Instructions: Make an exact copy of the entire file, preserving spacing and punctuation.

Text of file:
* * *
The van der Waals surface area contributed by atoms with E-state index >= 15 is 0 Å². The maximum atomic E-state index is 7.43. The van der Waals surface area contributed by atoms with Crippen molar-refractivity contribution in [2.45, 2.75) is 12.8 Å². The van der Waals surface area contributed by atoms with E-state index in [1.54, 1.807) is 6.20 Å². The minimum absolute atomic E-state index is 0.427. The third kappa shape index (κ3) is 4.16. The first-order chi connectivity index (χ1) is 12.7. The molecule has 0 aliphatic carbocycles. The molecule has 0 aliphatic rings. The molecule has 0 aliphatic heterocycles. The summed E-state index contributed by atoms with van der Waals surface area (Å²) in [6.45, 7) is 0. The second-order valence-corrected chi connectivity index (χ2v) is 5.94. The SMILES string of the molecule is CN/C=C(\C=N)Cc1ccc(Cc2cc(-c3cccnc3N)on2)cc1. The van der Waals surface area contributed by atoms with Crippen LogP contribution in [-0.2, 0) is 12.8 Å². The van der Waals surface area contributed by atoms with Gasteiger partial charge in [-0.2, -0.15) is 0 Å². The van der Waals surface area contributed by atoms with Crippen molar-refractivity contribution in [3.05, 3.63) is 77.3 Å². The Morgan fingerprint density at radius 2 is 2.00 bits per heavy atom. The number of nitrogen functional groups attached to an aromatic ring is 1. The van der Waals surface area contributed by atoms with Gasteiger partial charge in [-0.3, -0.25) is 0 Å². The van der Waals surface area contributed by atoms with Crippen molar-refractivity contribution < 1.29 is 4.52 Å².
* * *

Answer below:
The van der Waals surface area contributed by atoms with E-state index >= 15 is 0 Å². The maximum atomic E-state index is 7.43. The van der Waals surface area contributed by atoms with Crippen molar-refractivity contribution in [2.45, 2.75) is 12.8 Å². The van der Waals surface area contributed by atoms with E-state index in [1.54, 1.807) is 6.20 Å². The minimum absolute atomic E-state index is 0.427. The third kappa shape index (κ3) is 4.16. The first-order chi connectivity index (χ1) is 12.7. The molecule has 0 aliphatic carbocycles. The molecule has 0 aliphatic rings. The molecule has 0 aliphatic heterocycles. The summed E-state index contributed by atoms with van der Waals surface area (Å²) in [6.45, 7) is 0. The second-order valence-corrected chi connectivity index (χ2v) is 5.94. The SMILES string of the molecule is CN/C=C(\C=N)Cc1ccc(Cc2cc(-c3cccnc3N)on2)cc1. The van der Waals surface area contributed by atoms with Crippen LogP contribution in [-0.2, 0) is 12.8 Å². The van der Waals surface area contributed by atoms with Gasteiger partial charge in [-0.2, -0.15) is 0 Å². The van der Waals surface area contributed by atoms with Crippen molar-refractivity contribution in [3.05, 3.63) is 77.3 Å². The Morgan fingerprint density at radius 2 is 2.00 bits per heavy atom. The number of nitrogen functional groups attached to an aromatic ring is 1. The van der Waals surface area contributed by atoms with Gasteiger partial charge in [-0.3, -0.25) is 0 Å². The van der Waals surface area contributed by atoms with Crippen molar-refractivity contribution < 1.29 is 4.52 Å².